Indexed on: 18 Sep '16Published on: 18 Sep '16Published in: Der Internist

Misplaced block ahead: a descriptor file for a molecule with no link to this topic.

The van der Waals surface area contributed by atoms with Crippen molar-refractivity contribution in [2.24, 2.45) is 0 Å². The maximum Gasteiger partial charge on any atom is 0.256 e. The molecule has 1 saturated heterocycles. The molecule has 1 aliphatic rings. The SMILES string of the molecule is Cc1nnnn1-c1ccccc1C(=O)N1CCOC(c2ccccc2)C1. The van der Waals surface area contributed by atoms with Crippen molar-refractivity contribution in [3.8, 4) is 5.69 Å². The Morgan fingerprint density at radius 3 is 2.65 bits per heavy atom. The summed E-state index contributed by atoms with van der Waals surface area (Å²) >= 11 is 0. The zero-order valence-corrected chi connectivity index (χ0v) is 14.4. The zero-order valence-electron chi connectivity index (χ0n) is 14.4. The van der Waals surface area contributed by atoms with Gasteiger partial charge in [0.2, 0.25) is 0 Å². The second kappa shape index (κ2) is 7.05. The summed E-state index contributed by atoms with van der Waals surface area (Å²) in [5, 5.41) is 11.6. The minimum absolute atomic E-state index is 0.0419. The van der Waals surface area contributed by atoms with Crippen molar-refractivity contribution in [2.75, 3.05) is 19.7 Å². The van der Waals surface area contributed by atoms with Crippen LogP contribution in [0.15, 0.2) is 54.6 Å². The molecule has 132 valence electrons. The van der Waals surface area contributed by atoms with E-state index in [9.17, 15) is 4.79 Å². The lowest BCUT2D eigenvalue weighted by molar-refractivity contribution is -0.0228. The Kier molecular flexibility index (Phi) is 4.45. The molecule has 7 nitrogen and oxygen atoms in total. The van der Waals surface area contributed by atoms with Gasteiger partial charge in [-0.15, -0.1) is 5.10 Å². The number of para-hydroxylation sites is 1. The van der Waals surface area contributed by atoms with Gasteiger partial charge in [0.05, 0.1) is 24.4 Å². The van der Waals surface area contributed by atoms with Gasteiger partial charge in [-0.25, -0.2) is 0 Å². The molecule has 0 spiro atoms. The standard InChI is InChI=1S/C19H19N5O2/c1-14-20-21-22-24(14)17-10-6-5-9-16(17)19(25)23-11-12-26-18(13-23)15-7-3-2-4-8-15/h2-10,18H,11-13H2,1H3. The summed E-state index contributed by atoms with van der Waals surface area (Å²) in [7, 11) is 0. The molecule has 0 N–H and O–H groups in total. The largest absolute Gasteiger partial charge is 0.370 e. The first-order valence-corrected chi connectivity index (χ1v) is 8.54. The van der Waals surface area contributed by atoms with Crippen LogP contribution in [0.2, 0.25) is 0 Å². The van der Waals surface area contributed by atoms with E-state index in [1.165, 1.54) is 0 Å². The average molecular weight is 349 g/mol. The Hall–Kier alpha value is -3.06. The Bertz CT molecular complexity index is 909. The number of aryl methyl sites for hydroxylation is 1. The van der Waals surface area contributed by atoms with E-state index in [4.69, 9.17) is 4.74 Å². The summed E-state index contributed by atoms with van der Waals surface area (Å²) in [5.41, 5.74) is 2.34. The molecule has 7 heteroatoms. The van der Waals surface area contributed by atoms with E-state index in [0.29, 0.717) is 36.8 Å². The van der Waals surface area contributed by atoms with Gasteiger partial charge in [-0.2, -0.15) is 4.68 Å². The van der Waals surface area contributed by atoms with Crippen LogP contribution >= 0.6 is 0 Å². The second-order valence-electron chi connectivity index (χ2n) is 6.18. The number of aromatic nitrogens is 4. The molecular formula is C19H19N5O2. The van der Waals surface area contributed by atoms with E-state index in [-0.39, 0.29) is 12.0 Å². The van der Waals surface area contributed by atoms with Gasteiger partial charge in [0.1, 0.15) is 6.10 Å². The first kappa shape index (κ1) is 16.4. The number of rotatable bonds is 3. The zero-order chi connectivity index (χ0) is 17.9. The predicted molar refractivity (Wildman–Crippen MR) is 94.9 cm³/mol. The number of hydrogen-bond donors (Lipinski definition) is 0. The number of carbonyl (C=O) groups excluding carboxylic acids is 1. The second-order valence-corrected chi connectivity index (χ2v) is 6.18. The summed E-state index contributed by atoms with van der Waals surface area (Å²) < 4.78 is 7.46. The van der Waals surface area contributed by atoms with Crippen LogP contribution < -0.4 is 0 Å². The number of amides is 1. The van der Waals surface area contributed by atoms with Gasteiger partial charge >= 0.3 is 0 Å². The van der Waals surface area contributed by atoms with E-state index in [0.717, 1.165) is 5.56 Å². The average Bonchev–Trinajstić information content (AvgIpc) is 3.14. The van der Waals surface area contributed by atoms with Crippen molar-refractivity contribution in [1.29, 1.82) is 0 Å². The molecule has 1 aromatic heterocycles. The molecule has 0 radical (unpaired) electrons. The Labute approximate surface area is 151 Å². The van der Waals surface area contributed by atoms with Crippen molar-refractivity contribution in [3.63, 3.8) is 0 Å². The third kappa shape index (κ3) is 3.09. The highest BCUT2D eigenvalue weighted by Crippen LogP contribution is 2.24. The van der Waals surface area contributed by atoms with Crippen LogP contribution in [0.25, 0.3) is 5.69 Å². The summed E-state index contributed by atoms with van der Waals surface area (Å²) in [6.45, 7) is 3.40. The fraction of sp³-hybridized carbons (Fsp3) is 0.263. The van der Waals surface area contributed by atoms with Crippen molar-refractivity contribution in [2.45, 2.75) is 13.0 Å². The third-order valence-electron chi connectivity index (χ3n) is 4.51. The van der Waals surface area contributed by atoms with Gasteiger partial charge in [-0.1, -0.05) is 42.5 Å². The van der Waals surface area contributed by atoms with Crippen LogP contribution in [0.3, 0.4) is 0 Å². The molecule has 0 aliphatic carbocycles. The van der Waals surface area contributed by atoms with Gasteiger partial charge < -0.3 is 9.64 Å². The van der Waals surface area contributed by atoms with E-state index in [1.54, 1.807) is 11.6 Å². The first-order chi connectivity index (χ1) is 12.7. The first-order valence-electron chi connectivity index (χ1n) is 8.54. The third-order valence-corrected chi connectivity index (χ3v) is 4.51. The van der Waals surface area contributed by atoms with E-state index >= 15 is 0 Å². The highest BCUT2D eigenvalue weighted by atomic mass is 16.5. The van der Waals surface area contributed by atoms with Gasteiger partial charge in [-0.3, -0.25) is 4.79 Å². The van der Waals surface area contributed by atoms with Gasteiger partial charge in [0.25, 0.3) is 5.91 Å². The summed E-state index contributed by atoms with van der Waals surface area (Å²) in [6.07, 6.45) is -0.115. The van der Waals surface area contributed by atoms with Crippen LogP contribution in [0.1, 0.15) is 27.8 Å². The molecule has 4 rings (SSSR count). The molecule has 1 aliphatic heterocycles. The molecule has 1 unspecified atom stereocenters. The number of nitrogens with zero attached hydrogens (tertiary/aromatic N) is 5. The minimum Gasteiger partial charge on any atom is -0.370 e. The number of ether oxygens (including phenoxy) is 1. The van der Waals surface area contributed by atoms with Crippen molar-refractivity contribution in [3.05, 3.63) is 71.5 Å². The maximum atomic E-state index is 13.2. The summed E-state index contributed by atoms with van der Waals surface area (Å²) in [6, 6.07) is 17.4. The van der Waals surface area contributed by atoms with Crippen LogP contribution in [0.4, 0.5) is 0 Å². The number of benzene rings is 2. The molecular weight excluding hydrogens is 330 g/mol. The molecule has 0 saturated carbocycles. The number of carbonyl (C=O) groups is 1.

The aim of palliative medicine is to adequately care for and attend to patients suffering from life-threatening and incurable medical conditions according to their needs. This implies that for these patients it is not a matter of dealing with diseases that can be treated separately but with their existence in the face of their approaching death.This article investigates which ethical questions are currently prioritized for discussion in palliative medicine.Review of the current medical and ethical literature and own reflections with a relational ethics approach that puts patient wishes at the centre of attention.Palliative medicine is not a "luxury medicine" but has to be considered as primary care to which every person is entitled. If there is a need for improvement of care, promoting it is an ethical obligation. In this respect the question of a "good death" is extremely complex. The term is connected to the ethics of a good life and includes the dimensions of happiness-suffering as well as meaning-futility; therefore, the best possible treatment of symptoms, most of all pain is just as important as recognizing subjective questions of meaning. Dealing with the wishes of patients, including possible wishes to die, are the starting point for elaborating palliative care measures. It is concerned with finding the right point in time for each patient individually, in their best interests and according to their wishes, at which dying should no longer be held back but for their own benefit the patient should be accompanied and supported during dying.In the current construction of palliative medicine, including its normative configuration within the law and medical ethics, the criteria which are essential for the quality of life up to death are being discussed.